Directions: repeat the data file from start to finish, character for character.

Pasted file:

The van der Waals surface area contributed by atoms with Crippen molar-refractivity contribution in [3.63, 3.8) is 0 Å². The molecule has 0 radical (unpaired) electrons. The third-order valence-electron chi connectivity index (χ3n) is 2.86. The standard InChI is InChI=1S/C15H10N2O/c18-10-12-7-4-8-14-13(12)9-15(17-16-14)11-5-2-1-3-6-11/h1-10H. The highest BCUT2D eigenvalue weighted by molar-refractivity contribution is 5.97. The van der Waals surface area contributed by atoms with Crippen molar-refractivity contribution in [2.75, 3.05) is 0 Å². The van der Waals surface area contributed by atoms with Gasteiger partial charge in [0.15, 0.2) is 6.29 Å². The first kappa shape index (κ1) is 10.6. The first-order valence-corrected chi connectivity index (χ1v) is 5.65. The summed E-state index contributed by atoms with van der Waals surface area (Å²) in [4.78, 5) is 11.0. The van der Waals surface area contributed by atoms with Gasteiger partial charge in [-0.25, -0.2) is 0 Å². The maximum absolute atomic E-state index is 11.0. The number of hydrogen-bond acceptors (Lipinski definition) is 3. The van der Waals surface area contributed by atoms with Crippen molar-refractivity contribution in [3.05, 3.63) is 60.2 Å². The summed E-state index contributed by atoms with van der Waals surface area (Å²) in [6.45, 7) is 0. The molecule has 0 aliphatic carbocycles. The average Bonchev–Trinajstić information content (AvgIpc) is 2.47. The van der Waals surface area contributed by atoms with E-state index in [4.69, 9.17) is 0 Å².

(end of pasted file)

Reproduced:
The van der Waals surface area contributed by atoms with Crippen molar-refractivity contribution in [3.63, 3.8) is 0 Å². The molecule has 0 radical (unpaired) electrons. The third-order valence-electron chi connectivity index (χ3n) is 2.86. The standard InChI is InChI=1S/C15H10N2O/c18-10-12-7-4-8-14-13(12)9-15(17-16-14)11-5-2-1-3-6-11/h1-10H. The highest BCUT2D eigenvalue weighted by molar-refractivity contribution is 5.97. The van der Waals surface area contributed by atoms with Crippen molar-refractivity contribution in [2.75, 3.05) is 0 Å². The van der Waals surface area contributed by atoms with Gasteiger partial charge in [0.15, 0.2) is 6.29 Å². The first kappa shape index (κ1) is 10.6. The first-order valence-corrected chi connectivity index (χ1v) is 5.65. The summed E-state index contributed by atoms with van der Waals surface area (Å²) in [4.78, 5) is 11.0. The van der Waals surface area contributed by atoms with Gasteiger partial charge in [-0.25, -0.2) is 0 Å². The maximum absolute atomic E-state index is 11.0. The number of hydrogen-bond acceptors (Lipinski definition) is 3. The van der Waals surface area contributed by atoms with Crippen molar-refractivity contribution in [3.05, 3.63) is 60.2 Å². The summed E-state index contributed by atoms with van der Waals surface area (Å²) in [6.45, 7) is 0. The molecule has 0 aliphatic carbocycles. The average Bonchev–Trinajstić information content (AvgIpc) is 2.47. The van der Waals surface area contributed by atoms with E-state index in [4.69, 9.17) is 0 Å².